Wood Traits and Types for Dummies

Wood Traits

Lumber comes in various colors, forms, sizes, types and cuts. Wood traits play an important role in selecting the right wood for the right project.

Density: Denser wood is stronger, heavier, thicker and stiffer. Denser wood is typically best for building furniture.

Texture/Luster: This property defines the condition of the surface and stability of the wood. These features define the look and feel of the wood.

Woodgrain: Woodgrain has a huge impact on the stability and performance of wood. Wood is directly affected by the direction it is installed in relation to the grain. 

Note: Wood knots weaken the integrity of wood and lessen its overall value. Knots make wood crack, warp, harder to work with and less weather resistant.
Note: Hardwood decks generally outperform softwood decks in terms of weather-resistance, overall durability and longevity.

Pros of Softwood

Cons of Softwood

Pros of Hardwood

Cons of Hardwood

  • Low Price
  • Easy to Install
  • More Versatile
  • Some are Harder than Hardwoods
  • Will Fade in High-Traffic Areas
  • Less Durable
  • Easier to Scuff or Scratch
  • Short Life Expectancy
  • Requires Regular Maintenance
  • High Quality
  • Durable
  • Variety of Types and Colors
  • Rot, Warp and Splitting Resistant
  • More Fire Resistant
  • More Expensive
  • Difficult to Work WIth
  • Harder to Produce
  • Requires Regular Maintenance
Examples of Softwood
  • Cedar
  • Pine
  • Pressurized Wood
  • Spruce
  • Yew
  • Bamboo
Examples of Hardwood
  • Redwood
  • Oak
  • Cypress
  • Black Locust
  • Hemlock
  • Cumaru
Pro tip: Depending on the type of wood you use for your deck, plan to stain your wood deck every year or two, unless you want them to weather naturally.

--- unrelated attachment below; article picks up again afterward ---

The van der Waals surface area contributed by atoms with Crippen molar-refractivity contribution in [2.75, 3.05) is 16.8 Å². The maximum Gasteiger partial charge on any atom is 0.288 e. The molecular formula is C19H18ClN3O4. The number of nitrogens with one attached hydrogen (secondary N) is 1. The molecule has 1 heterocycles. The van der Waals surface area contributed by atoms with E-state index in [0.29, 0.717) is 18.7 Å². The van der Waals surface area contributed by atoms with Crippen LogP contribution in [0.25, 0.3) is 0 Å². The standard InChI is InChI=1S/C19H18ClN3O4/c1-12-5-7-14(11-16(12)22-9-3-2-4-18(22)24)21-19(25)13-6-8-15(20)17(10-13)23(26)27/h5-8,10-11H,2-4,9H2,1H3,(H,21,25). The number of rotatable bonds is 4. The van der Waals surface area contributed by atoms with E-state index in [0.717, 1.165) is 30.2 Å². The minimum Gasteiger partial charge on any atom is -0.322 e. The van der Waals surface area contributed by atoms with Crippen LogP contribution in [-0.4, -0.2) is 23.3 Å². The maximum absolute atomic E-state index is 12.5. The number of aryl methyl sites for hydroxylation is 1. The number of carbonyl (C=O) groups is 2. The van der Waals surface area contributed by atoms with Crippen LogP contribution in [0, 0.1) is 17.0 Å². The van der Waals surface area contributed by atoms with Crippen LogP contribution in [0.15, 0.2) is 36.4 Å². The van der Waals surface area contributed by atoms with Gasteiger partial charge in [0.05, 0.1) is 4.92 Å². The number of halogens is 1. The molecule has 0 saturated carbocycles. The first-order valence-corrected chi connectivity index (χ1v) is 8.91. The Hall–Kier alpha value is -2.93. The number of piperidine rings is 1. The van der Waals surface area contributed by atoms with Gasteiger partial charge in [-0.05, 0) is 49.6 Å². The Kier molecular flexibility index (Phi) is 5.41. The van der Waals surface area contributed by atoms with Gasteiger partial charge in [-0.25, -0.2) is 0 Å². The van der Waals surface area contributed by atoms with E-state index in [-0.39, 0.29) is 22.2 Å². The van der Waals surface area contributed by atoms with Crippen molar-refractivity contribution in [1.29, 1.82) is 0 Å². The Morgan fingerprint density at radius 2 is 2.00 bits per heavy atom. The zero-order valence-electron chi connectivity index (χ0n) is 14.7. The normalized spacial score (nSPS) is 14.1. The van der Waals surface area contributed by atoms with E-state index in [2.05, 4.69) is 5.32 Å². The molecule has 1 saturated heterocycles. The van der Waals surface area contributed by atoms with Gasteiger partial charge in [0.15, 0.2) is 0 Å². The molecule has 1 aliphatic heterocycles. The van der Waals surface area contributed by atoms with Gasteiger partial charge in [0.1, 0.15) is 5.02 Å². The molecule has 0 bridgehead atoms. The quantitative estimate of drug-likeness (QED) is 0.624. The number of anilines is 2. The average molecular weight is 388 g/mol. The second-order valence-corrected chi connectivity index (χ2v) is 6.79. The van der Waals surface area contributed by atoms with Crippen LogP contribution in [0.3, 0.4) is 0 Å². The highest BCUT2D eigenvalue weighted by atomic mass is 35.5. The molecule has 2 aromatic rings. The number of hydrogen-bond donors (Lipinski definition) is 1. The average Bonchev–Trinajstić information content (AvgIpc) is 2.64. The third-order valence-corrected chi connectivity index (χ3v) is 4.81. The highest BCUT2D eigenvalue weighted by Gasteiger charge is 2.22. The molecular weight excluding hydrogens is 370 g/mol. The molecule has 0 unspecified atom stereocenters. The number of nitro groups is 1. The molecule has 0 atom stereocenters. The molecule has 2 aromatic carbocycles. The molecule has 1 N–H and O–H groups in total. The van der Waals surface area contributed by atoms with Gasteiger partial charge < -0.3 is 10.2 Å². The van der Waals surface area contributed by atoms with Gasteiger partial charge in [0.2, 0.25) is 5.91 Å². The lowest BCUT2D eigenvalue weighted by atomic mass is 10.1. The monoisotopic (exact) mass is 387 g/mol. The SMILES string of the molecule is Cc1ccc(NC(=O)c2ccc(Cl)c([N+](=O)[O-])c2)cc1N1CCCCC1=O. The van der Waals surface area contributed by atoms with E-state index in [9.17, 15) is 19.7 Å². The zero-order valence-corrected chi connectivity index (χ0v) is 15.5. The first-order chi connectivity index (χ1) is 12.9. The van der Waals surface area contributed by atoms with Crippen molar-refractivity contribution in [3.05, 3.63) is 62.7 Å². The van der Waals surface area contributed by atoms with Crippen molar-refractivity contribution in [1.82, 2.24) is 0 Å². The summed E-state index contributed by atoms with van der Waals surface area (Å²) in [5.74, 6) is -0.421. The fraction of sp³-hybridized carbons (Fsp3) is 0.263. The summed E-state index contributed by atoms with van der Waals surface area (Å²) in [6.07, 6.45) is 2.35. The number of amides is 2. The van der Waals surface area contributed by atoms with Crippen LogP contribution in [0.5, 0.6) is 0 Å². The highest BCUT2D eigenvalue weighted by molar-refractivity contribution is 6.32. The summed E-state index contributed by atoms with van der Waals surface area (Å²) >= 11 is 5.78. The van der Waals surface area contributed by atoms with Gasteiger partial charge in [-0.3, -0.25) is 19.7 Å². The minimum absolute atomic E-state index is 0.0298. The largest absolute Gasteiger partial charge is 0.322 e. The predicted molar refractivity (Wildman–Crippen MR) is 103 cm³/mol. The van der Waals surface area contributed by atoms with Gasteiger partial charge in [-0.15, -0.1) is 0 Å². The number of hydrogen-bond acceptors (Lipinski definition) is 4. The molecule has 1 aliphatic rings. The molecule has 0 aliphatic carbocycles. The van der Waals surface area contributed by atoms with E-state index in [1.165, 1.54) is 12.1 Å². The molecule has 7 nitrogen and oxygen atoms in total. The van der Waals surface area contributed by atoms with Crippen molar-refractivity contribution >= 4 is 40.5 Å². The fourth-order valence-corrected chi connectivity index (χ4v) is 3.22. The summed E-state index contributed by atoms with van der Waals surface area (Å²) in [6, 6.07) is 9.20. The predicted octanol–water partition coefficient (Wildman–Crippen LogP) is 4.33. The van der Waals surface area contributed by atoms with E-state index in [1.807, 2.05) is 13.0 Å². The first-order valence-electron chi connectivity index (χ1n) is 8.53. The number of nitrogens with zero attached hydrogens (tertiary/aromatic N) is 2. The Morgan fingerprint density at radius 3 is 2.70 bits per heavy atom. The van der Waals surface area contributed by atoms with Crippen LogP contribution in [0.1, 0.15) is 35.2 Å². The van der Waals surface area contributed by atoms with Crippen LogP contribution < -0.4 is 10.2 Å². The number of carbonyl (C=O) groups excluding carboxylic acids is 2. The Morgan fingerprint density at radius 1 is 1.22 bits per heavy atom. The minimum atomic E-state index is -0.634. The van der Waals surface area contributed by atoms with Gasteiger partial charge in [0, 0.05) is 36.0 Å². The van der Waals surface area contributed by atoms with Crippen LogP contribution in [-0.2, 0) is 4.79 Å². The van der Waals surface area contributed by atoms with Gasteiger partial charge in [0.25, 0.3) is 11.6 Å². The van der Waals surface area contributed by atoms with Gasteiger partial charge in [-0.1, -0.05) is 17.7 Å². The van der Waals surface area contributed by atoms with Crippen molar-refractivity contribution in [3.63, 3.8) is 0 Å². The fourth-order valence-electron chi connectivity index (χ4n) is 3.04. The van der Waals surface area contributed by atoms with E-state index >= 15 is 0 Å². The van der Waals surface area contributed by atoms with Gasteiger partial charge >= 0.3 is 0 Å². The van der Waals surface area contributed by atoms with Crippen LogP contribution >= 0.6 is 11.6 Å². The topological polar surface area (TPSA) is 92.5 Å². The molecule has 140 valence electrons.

Buying the Right Amount of Lumber

To gauge how much material you'll need, multiple the desired length of the deck along the house by the width to get the square footage. Take that number and multiply it by 10% to account for waste. Divide that number by 16 and you'll get the approximate number of boards you'll need for your deck project.

Pro tip: The length along the house is where you'll run your trusses. Parallel to that is where you run your deck boards.

3. More Room for Less Money

Average Cost of Home Renovation vs. a Deck Addition

A typical addition to a home costs on average about $50-$75 per sq ft, not including plumbing, electrical lines or HVAC. Whereas, the average deck costs about $35 per sq ft, meaning, you can get the same addition for 35-50% less by adding a deck instead. This price goes down even further if you choose to do it yourself!

Return on Investment

Building a deck doesn’t guarantee increased property value or a return on investment because of fluctuating prices for lumber and premium materials, but according to a 2016 NAR/NALP study, a new wood deck can improve the resale value of a home by 6%. Other studies have shown that homeowners can recoup upwards of 72.1% for a wood deck and 68.9% for a composite deck addition

4. Less Landscaping Maintenance

Need to convince yourself or your significant other why you need a deck addition? Here’s one: less lawn maintenance = more time for family.  Need another? The average yard in the U.S. costs $25-80 to a visit to mow or maintain. Having a deck may also cut down on some of that cost!

5. More Customized Storage Space

Whether you hire a professional or build a deck yourself, having an elevated deck can save you a significant chunk of change and space by having it be multifunctional. In the United States, the average shed costs about between $300 - $2,750. This means you can save upwards of $2,750 (depending on size/materials), by building an elevated deck!

Under Deck Options